How to Test Shoot With Model Agency Represented Models
When pursuing fashion and beauty photography, the caliber of models that one has access to has a serious impact on the quality of work being churned out. Needless to say, model agency represented models tend to bring more to the table than a random stranger on the street, but for many the idea is daunting, and does require a bit more work. Testing with agency represented models is, however, an attainable feat, especially if you take the time to do the necessary work prior to making contact.
Most states/major cities have a local model agency. The larger cities like LA/NYC/MIA have a growing list of agencies ranging from the smaller, more hands-on boutique agencies, on up to the mainstream modeling agencies such as Elite, Wilhelmina, and Women Management NYC that are home to household names and super models seen gracing any number of magazines or the most popular Instagram accounts. A simple Google search will shed light on the abundance of modeling agencies out there, and I suggest starting with the smaller agencies and working up the ladder.
Before reaching out, it is imperative to research the different modeling agencies. Click through the faces on their main board as these are the models that are in demand and garnering the most paid work. Study the images that are selected for their online portfolio and you will most likely begin to see similarities throughout. Take notice of the clients and magazines that are booking these models, as this is the type of work that the agency is ultimately seeking.
View the main board in its entirety and it will become obvious that many of the images are reminiscent of each other stylistically. Continue by clicking on the new faces and look at their cards as well as online portfolio. These are the models that are in need of updates. Therefore, these are often the models that bookers are willing to send out to test with select photographers.
Evaluate your own book and website to determine which agency would be most in line with your style. Cull your website to only showcase the type of work that you want to do, and the best of it. Also make sure that the people in the culled images look the part of a fashion model. This is essential because a booker wants to see proof that a photographer can produce quality work that they can use.
Once all of this is squared away, make contact with the agency. Typically a short introductory email that introduces who you are, that you are a fan of their agency, and that you would like to test with their new faces is all that is needed. Include a few sample images that clearly showcase your talents as well as a link to your website with contact information.
Be prepared to have a mood board just in case as some bookers are more involved with the type of work their models do than others. You may receive several rejections at first and that is ok. In fact, it’s very normal. Listen to the feedback if it is provided, apply it, and keep trying.
Eventually you will receive your first “yes” and that is where the fun begins. That “yes” will come with a packet of models in development.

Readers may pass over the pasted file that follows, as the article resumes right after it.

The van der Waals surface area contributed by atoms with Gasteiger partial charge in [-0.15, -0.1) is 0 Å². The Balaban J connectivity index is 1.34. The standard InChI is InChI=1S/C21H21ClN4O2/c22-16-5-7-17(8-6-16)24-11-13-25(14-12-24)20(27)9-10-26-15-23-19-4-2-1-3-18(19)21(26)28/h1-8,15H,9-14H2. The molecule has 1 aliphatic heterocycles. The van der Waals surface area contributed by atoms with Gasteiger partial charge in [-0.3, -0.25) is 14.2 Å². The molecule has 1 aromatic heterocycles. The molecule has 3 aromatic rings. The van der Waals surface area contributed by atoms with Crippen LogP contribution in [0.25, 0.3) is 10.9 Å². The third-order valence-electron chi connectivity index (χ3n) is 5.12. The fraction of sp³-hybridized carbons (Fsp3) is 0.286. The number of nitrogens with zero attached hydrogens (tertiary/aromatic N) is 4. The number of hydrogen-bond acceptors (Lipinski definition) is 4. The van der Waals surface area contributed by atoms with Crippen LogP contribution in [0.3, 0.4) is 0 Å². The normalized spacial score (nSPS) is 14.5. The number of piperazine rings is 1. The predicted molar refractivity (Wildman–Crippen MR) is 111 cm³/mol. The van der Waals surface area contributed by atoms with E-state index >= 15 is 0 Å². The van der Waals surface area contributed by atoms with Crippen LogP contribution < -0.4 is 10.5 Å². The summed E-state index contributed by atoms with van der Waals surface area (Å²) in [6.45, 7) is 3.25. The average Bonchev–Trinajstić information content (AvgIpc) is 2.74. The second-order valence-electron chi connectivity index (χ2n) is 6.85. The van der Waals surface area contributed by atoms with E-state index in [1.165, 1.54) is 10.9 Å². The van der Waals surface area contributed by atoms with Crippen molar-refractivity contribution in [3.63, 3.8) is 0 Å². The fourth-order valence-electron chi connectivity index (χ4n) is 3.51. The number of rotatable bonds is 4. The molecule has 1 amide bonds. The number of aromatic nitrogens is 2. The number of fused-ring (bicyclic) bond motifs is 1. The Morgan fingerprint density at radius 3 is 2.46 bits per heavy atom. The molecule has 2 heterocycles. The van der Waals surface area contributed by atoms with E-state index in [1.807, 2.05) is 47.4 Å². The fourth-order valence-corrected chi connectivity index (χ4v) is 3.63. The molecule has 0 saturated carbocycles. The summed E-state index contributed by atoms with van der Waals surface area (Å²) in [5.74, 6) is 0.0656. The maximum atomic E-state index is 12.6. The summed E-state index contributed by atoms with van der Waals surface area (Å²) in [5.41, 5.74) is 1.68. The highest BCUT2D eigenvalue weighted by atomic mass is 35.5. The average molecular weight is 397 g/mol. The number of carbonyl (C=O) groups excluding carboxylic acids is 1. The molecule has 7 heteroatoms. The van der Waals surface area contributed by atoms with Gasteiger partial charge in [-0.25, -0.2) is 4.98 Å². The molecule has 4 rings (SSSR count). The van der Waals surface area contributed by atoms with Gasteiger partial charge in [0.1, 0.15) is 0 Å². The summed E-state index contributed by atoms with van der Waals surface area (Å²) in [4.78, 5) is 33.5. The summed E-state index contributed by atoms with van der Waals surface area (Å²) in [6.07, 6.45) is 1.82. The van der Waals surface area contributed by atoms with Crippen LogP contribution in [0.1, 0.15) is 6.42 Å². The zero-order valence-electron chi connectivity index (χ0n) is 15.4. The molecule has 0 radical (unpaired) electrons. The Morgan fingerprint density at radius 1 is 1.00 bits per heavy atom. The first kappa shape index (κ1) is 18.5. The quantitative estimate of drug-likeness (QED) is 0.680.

I will often ask the booker if there is something specific that they need from the shoot as most modeling agencies are requesting test shoots that look as if they could have been part of a fashion story. They also typically request images that are timeless and appear effortless because they will have the most longevity in a model’s book. Take the time to curate a team and pick the model that will be the most effective.
Go the extra mile to execute a successful photoshoot. Have a clear vision from start to finish and make sure to communicate it with the entire team (if you are indeed using a team). Mood boards are great for this and tend to keep everyone on track.
When taking a chance on a new photographer, bookers will often call their models to ensure that they are having a positive experience and inquire about their opinion of the day in general. Keep the atmosphere upbeat and treat everyone with respect.
This will typically result in being offered a second face to test, a third, and so on. Nurture that relationship because it is an important one. As you build their trust and elevate your work, you can often barter to benefit your needs. I have agreed to photograph two new faces in exchange for a better model for my own personal work. Remember that a test shoot doesn’t have to be solely what the agency needs. You can accomplish both the request of the agency and your vision in one shoot, especially if planned properly.
While testing, you will most likely develop a good working relationship with the booker(s) as well as the model(s). While it is perfectly acceptable to communicate with the model, as a courtesy, make sure to do the scheduling with the booker whenever possible. This will keep the relationship blooming and will benefit you in the long run as it does nothing but improve your reputation.
Keep in mind that a lot of bookers will bounce around between agencies throughout their career, and a negative reputation can bring your days as a test photographer to a screeching halt. When they have a photographer that they like and trust, they will often recommend them to their new colleagues. This can open the doors to bigger and better things. Word of mouth is everything, so give them something good to say.
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